Information security is certainly a growing concern for IT managers and is taking up an increasing share of technology budgets.
But how do you identify the most appropriate and optimal investments in information security? What actions should be undertaken in priority?
Step 1: Establish the information security posture
In order to assess the information security posture, the main IT security managers and experts must be presented with a questionnaire that uses the sub-categories of the NIST framework to quantify the organization’s compliance level. The important thing is to use the same framework to measure the evolution of the posture over time. It is essential to choose participants from different levels of the organization: strategic (senior managers), tactical (first level managers) and operational (expert professionals).
This questionnaire can be completed individually and independently, but it is also possible to obtain the information through individual or group interviews.
The posture value of 1 to 5 is established by calculating the average of the answers by sub-category.
Step 2: Compare results with similar companies
Benchmarks such as NIST are used by many organizations in different business areas. Some vendors, such as BitSight (https://www.bitsight.com/), have developed an offering that allows member organizations to compare their security posture with each other. Thus, an organization can determine if its posture compares favorably with others in its field of activity, or, if necessary, identify areas for improvement.
Step 3: Develop an action plan
The first step in developing an information security action plan is to establish priorities. This involves participants completing the questionnaire a second time, taking into account the desired level of compliance in 3 years for each of the NIST sub-categories. Note that it is appropriate for participants to be informed of the information security posture and the results of the comparison with other organizations in the same field.
The gap between the current posture and that of 3 years from now should be weighted with the level of risk assessed assuming the status quo. Posture gaps ranging from 0 to 4 will be multiplied by the assessment of the probability of an incident (scored from 1 to 5) and the severity of its impact (also scored from 1 to 5). A score from 0 to 100 is thus associated with each of the sub-categories of the NIST framework.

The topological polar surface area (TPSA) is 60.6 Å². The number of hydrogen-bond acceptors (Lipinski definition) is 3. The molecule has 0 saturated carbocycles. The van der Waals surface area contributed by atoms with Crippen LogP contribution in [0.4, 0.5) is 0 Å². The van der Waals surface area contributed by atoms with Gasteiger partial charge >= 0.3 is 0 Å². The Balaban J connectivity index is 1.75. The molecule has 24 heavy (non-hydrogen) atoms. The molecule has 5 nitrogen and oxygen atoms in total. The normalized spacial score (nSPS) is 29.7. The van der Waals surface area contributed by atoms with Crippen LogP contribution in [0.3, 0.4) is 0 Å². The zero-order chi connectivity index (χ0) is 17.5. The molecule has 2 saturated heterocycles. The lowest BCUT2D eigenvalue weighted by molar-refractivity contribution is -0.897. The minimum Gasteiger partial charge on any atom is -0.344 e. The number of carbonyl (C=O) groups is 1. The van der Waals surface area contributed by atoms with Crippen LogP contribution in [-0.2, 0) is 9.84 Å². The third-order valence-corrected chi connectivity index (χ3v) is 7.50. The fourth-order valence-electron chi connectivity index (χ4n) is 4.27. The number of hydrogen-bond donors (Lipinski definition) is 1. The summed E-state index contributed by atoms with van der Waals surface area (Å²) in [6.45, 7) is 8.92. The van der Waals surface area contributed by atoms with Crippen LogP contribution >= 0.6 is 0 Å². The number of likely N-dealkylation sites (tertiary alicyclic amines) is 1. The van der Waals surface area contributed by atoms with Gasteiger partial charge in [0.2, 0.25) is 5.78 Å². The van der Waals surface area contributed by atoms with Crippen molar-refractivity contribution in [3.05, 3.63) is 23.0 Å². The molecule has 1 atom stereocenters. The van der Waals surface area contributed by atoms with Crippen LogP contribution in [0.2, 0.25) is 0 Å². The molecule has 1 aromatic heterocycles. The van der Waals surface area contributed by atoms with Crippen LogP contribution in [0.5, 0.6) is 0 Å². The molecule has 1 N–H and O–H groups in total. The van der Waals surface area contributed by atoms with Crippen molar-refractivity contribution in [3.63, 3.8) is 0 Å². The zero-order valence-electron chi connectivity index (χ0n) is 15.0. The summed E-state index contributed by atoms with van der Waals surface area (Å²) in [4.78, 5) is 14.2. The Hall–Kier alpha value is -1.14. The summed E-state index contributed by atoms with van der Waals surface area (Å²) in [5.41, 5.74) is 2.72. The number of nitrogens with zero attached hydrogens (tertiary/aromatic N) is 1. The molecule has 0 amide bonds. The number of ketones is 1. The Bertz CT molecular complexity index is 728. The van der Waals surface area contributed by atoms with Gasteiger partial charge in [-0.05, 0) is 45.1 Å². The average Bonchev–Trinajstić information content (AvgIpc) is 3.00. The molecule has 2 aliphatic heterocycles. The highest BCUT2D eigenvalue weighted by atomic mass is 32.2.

When making the final selection of priority sub-categories, it is necessary to take a step back and consider the hierarchical level of a participant in the organization and the number of respondents per level. For example, in the case of a public company where security incidents are likely to be made public, it may be appropriate to assign a higher weighting to the responses of strategic managers concerning risks that have an impact on the organization’s image. In addition, since strategic managers are generally fewer in number than operational respondents, care should be taken to avoid diluting the responses of higher-level respondents with those of operational respondents.
The approach then consists of translating the final selection of sub-categories (about ten) into initiatives to be undertaken to produce the controls or deliverables identified by the NIST framework. The production of these deliverables allows us to demonstrate the achievement of the desired level of compliance.
“In order to produce the information security action plan, the initiatives should be carried out over a period of time based on various factors that are well known in project portfolio management, such as the company’s strategic orientations, the availability of resources, etc.”
This approach allows assessing the information security posture, identifying and prioritizing initiatives to be undertaken, while attempting to take into account the views of the organization’s managers and experts.
The degree of accuracy of the information security posture estimate obtained cannot compete with an independent audit based on the production of indisputable evidence. However, given the short time frame and the low cost of its use, this approach can be applied wiht greater frequency and thus allow the information security action plan to be adapted to the speed of change in the organization’s environment.
 Although the article refers to the NIST standard, the same approach can also be applied using the ISO 27002 standard.